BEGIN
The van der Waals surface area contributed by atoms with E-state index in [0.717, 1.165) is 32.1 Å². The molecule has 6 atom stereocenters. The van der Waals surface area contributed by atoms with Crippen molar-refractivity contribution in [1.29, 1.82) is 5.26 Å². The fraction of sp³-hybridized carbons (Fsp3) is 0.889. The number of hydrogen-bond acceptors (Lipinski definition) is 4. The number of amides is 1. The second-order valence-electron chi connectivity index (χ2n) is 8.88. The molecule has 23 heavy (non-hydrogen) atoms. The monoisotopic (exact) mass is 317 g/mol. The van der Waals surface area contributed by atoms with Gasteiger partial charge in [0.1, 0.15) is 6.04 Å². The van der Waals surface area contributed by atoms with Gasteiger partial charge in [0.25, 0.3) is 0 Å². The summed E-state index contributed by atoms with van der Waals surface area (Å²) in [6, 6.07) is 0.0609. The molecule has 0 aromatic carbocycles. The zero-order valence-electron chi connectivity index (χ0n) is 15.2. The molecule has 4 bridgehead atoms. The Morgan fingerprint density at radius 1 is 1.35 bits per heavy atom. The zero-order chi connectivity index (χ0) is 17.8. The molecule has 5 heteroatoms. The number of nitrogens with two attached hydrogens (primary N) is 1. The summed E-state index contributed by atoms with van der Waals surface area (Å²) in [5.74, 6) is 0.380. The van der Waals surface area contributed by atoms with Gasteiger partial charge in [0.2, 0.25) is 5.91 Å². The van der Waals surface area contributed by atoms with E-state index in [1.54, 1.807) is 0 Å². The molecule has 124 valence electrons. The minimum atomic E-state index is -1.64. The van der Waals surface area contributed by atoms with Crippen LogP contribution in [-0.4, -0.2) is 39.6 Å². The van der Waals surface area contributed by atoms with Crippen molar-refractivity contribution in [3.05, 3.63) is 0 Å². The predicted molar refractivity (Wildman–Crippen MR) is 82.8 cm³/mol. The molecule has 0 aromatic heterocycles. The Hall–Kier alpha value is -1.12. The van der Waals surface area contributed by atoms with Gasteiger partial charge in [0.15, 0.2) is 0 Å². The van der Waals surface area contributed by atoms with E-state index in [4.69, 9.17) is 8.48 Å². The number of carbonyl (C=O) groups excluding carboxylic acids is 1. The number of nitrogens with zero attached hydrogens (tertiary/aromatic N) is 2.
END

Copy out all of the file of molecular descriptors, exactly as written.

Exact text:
The van der Waals surface area contributed by atoms with E-state index in [0.717, 1.165) is 32.1 Å². The molecule has 6 atom stereocenters. The van der Waals surface area contributed by atoms with Crippen molar-refractivity contribution in [1.29, 1.82) is 5.26 Å². The fraction of sp³-hybridized carbons (Fsp3) is 0.889. The number of hydrogen-bond acceptors (Lipinski definition) is 4. The number of amides is 1. The second-order valence-electron chi connectivity index (χ2n) is 8.88. The molecule has 23 heavy (non-hydrogen) atoms. The monoisotopic (exact) mass is 317 g/mol. The van der Waals surface area contributed by atoms with Gasteiger partial charge in [0.1, 0.15) is 6.04 Å². The van der Waals surface area contributed by atoms with Gasteiger partial charge in [0.25, 0.3) is 0 Å². The summed E-state index contributed by atoms with van der Waals surface area (Å²) in [6, 6.07) is 0.0609. The molecule has 0 aromatic carbocycles. The zero-order valence-electron chi connectivity index (χ0n) is 15.2. The molecule has 4 bridgehead atoms. The Morgan fingerprint density at radius 1 is 1.35 bits per heavy atom. The zero-order chi connectivity index (χ0) is 17.8. The molecule has 5 heteroatoms. The number of nitrogens with two attached hydrogens (primary N) is 1. The summed E-state index contributed by atoms with van der Waals surface area (Å²) in [5.74, 6) is 0.380. The van der Waals surface area contributed by atoms with Gasteiger partial charge in [0.2, 0.25) is 5.91 Å². The van der Waals surface area contributed by atoms with E-state index in [1.54, 1.807) is 0 Å². The molecule has 124 valence electrons. The minimum atomic E-state index is -1.64. The van der Waals surface area contributed by atoms with Crippen LogP contribution in [-0.4, -0.2) is 39.6 Å². The van der Waals surface area contributed by atoms with Crippen molar-refractivity contribution in [3.05, 3.63) is 0 Å². The predicted molar refractivity (Wildman–Crippen MR) is 82.8 cm³/mol. The molecule has 0 aromatic heterocycles. The Hall–Kier alpha value is -1.12. The van der Waals surface area contributed by atoms with Gasteiger partial charge in [0.15, 0.2) is 0 Å². The van der Waals surface area contributed by atoms with E-state index in [4.69, 9.17) is 8.48 Å². The number of carbonyl (C=O) groups excluding carboxylic acids is 1. The number of nitrogens with zero attached hydrogens (tertiary/aromatic N) is 2.